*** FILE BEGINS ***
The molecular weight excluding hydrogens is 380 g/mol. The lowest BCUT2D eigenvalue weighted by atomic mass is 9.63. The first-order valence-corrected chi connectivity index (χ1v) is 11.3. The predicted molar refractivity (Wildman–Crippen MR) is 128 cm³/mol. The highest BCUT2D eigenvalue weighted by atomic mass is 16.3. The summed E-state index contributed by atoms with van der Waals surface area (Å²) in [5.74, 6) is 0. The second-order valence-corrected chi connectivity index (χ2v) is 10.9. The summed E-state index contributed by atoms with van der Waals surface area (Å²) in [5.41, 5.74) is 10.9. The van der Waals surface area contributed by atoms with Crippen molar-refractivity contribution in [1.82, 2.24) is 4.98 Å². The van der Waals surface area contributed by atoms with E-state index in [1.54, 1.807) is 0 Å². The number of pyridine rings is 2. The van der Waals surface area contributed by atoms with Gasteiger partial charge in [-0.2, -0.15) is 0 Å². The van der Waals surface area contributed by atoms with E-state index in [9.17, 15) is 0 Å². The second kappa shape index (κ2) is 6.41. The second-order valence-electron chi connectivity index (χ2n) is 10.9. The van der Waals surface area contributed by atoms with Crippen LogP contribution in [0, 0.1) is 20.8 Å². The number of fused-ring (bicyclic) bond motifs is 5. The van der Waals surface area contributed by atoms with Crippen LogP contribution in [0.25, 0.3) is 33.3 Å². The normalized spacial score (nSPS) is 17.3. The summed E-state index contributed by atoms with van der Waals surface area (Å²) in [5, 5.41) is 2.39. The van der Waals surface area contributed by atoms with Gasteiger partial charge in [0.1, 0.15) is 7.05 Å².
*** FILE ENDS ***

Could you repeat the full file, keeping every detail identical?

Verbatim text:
The molecular weight excluding hydrogens is 380 g/mol. The lowest BCUT2D eigenvalue weighted by atomic mass is 9.63. The first-order valence-corrected chi connectivity index (χ1v) is 11.3. The predicted molar refractivity (Wildman–Crippen MR) is 128 cm³/mol. The highest BCUT2D eigenvalue weighted by atomic mass is 16.3. The summed E-state index contributed by atoms with van der Waals surface area (Å²) in [5.74, 6) is 0. The second-order valence-corrected chi connectivity index (χ2v) is 10.9. The summed E-state index contributed by atoms with van der Waals surface area (Å²) in [5.41, 5.74) is 10.9. The van der Waals surface area contributed by atoms with Crippen molar-refractivity contribution in [1.82, 2.24) is 4.98 Å². The van der Waals surface area contributed by atoms with E-state index in [1.54, 1.807) is 0 Å². The number of pyridine rings is 2. The van der Waals surface area contributed by atoms with Gasteiger partial charge in [-0.2, -0.15) is 0 Å². The van der Waals surface area contributed by atoms with E-state index in [9.17, 15) is 0 Å². The second kappa shape index (κ2) is 6.41. The second-order valence-electron chi connectivity index (χ2n) is 10.9. The van der Waals surface area contributed by atoms with Crippen LogP contribution in [0, 0.1) is 20.8 Å². The number of fused-ring (bicyclic) bond motifs is 5. The van der Waals surface area contributed by atoms with Crippen LogP contribution in [0.25, 0.3) is 33.3 Å². The normalized spacial score (nSPS) is 17.3. The summed E-state index contributed by atoms with van der Waals surface area (Å²) in [5, 5.41) is 2.39. The van der Waals surface area contributed by atoms with Gasteiger partial charge in [0.1, 0.15) is 7.05 Å².